A hurricane in Virginia’s Shenandoah Valley is always a big event. When that hurricane lasts days, stretches for 500 miles, and hits a cold front, it makes history.
Hurricane (and later tropical storm) Sandy made her presence known Saturday October 27th as the first bands of clouds began to descend on the Shenandoah Valley. She ruined my chance to take a picture from an overlook near Charlottesville, but other than that, she was quiet but threatening.
Sunday was gray as the clouds dropped into the valley. Monday is when she first began to blow strong here, and as night fell, we lost power. She blew strong that night, and I felt that the siding was certainly ripping from the house along with more shingles from our poor tornado-and-derecho damaged roof.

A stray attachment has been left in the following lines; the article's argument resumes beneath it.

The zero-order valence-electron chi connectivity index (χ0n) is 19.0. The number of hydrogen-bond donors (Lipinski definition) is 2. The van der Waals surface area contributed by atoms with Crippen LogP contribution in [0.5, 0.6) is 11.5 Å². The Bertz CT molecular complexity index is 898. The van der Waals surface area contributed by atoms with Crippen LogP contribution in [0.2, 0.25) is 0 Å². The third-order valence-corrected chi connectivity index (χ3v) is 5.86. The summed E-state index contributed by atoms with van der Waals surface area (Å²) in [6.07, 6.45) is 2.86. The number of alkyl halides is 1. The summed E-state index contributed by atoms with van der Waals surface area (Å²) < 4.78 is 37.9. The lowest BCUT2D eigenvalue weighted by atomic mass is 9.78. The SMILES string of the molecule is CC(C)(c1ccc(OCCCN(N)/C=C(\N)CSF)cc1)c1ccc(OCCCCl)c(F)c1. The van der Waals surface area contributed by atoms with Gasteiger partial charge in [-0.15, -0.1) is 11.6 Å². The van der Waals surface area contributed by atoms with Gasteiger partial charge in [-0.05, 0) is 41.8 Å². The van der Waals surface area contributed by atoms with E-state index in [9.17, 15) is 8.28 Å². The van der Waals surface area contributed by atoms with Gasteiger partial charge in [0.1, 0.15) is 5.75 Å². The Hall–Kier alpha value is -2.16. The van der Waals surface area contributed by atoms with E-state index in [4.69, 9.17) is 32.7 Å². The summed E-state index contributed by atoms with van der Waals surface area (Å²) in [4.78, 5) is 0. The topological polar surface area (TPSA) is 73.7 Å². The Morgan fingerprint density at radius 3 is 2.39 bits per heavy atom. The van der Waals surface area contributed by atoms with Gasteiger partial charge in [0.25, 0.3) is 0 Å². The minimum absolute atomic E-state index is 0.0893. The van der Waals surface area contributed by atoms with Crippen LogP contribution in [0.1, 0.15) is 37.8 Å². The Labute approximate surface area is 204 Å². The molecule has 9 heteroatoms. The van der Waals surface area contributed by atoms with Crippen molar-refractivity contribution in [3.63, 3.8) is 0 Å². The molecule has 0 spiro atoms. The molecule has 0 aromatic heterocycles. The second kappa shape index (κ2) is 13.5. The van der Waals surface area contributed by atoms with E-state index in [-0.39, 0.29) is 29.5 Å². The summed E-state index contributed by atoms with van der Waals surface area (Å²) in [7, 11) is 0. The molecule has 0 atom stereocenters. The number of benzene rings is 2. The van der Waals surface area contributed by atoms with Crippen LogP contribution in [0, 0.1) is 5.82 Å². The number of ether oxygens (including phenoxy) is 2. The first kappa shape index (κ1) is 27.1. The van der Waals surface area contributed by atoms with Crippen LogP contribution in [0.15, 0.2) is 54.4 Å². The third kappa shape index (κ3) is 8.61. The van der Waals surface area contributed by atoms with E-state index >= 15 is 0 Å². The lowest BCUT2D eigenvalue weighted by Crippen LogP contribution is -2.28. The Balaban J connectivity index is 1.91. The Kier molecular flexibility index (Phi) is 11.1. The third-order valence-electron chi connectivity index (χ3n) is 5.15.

We enjoyed beef & veggie stew from the storm cellar and read by lantern. Later we huddled together in the cold and managed to get a decent night’s sleep (thanks to a white noise iPhone app), and the power came back Tuesday morning.
Today, after the clouds lifted, we could see what Sandy left behind — a thick coating of snow on the mountains of West Virginia. Some reports were upwards of two feet. I obviously can’t tell that from these pictures, but it is beautiful, especially in the first pictures during sunrise. We only lost one small tree, though our driveway/lane was damaged by the running water.
We were very lucky in this part of the Shenandoah Valley. New Jersey, New York, even our beloved Outer Banks were hard hit by the wind and rain. We wish them a speedy recovery from the devastation.
Click any of the below pictures to enlarge.*** This personal blog is comprised solely of the opinions, views, projects, and travels of its author, Stacey Morgan Smith. She is lucky enough to have loving family and friends whom she drags along with her on her adventures and whom she puts to work on her little farm. She uses this blog to help promote living in the mountains of the Shenandoah Valley of Virginia, from Roanoke to the Potomac River.**